You Can Turn Prediabetes into Good News

You Can Turn Prediabetes into Good News large

So, your doctor told you that you have prediabetes. That can’t be good news. Right?

Actually, you can turn a prediabetes diagnosis into a positive. That is, if you follow the lifestyle recommendations your doctor offers. With lifestyle changes, it’s possible to reverse prediabetes and prevent it from leading to full-blown diabetes and the serious health risks that go with it. These include heart disease, stroke, kidney disease, eye diseases, skin infections and nerve damage.

Prediabetes vs. Diabetes

You Can Turn Prediabetes into Good News smallTo understand this, it’s helpful to know the difference between prediabetes and Type 2 diabetes (the most common form of diabetes, often referred to as adult onset diabetes).

Trish Zeidan, MD, of Bull Family Diabetes Center, explains, “Diabetes is a condition where the body is unable to use sugar that’s consumed through food, because…(it) doesn’t produce enough insulin.” Insulin, a hormone produced by the pancreas, turns the sugar into energy your body requires to function.

Prediabetes, as its name implies, precedes development of Type 2 diabetes. In prediabetes, insulin is still available to convert sugar to energy, but not as effectively as normal, Dr. Zeidan says. So, blood sugar levels of people with prediabetes rise, but not as high as the blood sugar levels of people with diabetes.

The body responds to the diminishing effectiveness of insulin by producing more insulin in an attempt to bring blood sugar to a normal level. But, Dr. Zeidan adds, “Over time, as we use all of our insulin…diabetes develops.”

Dr. Zeidan talks about diabetes and prediabetes. Click play to watch the video or read the transcript.

What is the difference between pre-diabetes and diabetes? Video Transcript

Diabetes is a condition where the body is unable to use sugar that is consumed through food appropriately because of insulin deficiency, so our body doesn’t produce enough insulin. Before diabetes develops, there is a condition that we call pre-diabetes, or at high risk for diabetes or early diabetes, borderline diabetes – are some of the terms that have been used in the past. This condition is where there is still insulin available in the body to store sugar that we eat, but it’s not effective as a normal individual. So, there’s the response of the body is to actually produce more insulin to get the same goal: blood sugar, to be normal. And then over time, as we utilize all of our insulin and that insulin supply is depleted and goes down, then diabetes develops. If someone is diagnosed with pre-diabetes or is told by their doctor that they have a risk of diabetes, the lifestyle changes that could prevent full blown diabetes would be changing lifestyle habits, like sedentary lifestyles and becoming more active, eating less, losing weight, being more attentive to portion control. Many people in the early phases of pre-diabetes or even diabetes can reverse that inability to use insulin effectively, and control their blood sugars.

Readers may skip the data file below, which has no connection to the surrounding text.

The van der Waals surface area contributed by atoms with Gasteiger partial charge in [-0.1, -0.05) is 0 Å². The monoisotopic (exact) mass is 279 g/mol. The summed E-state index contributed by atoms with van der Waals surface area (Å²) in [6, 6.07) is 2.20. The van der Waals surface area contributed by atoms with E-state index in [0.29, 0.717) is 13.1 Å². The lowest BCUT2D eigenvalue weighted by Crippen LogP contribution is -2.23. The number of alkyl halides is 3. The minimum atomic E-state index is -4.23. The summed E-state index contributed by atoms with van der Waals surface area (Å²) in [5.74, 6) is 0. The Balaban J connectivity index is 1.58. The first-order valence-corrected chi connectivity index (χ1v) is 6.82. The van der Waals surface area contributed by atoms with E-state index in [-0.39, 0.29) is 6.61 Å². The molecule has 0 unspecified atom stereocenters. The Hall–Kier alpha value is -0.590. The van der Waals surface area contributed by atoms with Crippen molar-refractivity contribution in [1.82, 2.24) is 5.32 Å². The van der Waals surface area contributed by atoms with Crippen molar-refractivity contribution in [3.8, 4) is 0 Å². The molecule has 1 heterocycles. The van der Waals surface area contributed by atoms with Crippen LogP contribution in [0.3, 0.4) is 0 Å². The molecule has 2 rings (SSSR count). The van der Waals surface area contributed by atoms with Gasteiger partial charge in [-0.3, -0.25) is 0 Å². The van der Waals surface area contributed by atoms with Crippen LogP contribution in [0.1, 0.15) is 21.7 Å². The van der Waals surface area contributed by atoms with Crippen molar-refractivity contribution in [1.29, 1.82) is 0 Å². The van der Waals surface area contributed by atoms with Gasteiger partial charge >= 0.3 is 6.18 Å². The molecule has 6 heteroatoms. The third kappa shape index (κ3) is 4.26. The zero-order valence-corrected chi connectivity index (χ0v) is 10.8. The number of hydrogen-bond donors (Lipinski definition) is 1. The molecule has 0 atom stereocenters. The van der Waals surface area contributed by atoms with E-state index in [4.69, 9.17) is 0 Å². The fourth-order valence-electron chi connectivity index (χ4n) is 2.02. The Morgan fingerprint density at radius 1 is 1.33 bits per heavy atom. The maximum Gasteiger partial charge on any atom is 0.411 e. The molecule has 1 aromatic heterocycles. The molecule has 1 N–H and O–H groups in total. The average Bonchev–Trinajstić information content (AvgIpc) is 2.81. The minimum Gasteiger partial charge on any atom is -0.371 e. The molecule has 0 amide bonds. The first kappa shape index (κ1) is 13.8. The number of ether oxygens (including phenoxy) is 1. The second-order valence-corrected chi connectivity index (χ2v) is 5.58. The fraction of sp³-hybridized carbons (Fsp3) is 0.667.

Check out this prediabetes quiz to test your knowledge of prediabetes.

The Link to Metabolic Syndrome

Elevated blood sugar is one of five risk factors associated with metabolic syndrome, a condition that raises risk for heart disease and stroke. The other risk factors are high blood pressure, obesity, low HDL (good cholesterol) and high blood triglycerides.

“While not facing the potentially fatal conditions that a person with diabetes faces, those with prediabetes are still at risk for serious health problems,” says Isaac Corney, MD, of Trotwood Physician Center.

The most important way for a person with prediabetes to prevent it from becoming Type 2 diabetes is to eat a healthier diet.

And without lifestyle changes to improve their health, 15 to 30 percent of people with prediabetes will develop Type 2 diabetes within five years, according to the Centers for Disease Control and Prevention.

How to Reverse Prediabetes

“The most important way for a person with prediabetes to prevent it from becoming Type 2 diabetes is to eat a healthier diet,” Dr. Corney says. He recommends avoiding processed sugars, eating more lean meats, vegetables and complex carbohydrates, and limiting calorie intake.

This, along with physical activity, can lead to weight loss, which is critical to reversing prediabetes and preventing diabetes. Ask your doctor for recommendations of a healthy weight-loss plan for you.

“If a person loses 10 to 15 pounds they can decrease their prognosis for developing diabetes by 50 percent,” Dr. Corney said. “Exercising 30 minutes a day at least five days a week is also one of the best ways to help prevent prediabetes from becoming diabetes.”

And while following your physician’s plan to reverse prediabetes, you should have your blood sugar checked every one to two years — to make sure you’re making progress and that you’re not at risk for developing Type 2 diabetes.

Small Steps: Budget Your Carbs.
You can still have foods you love, but sometimes it means cutting carbs elsewhere.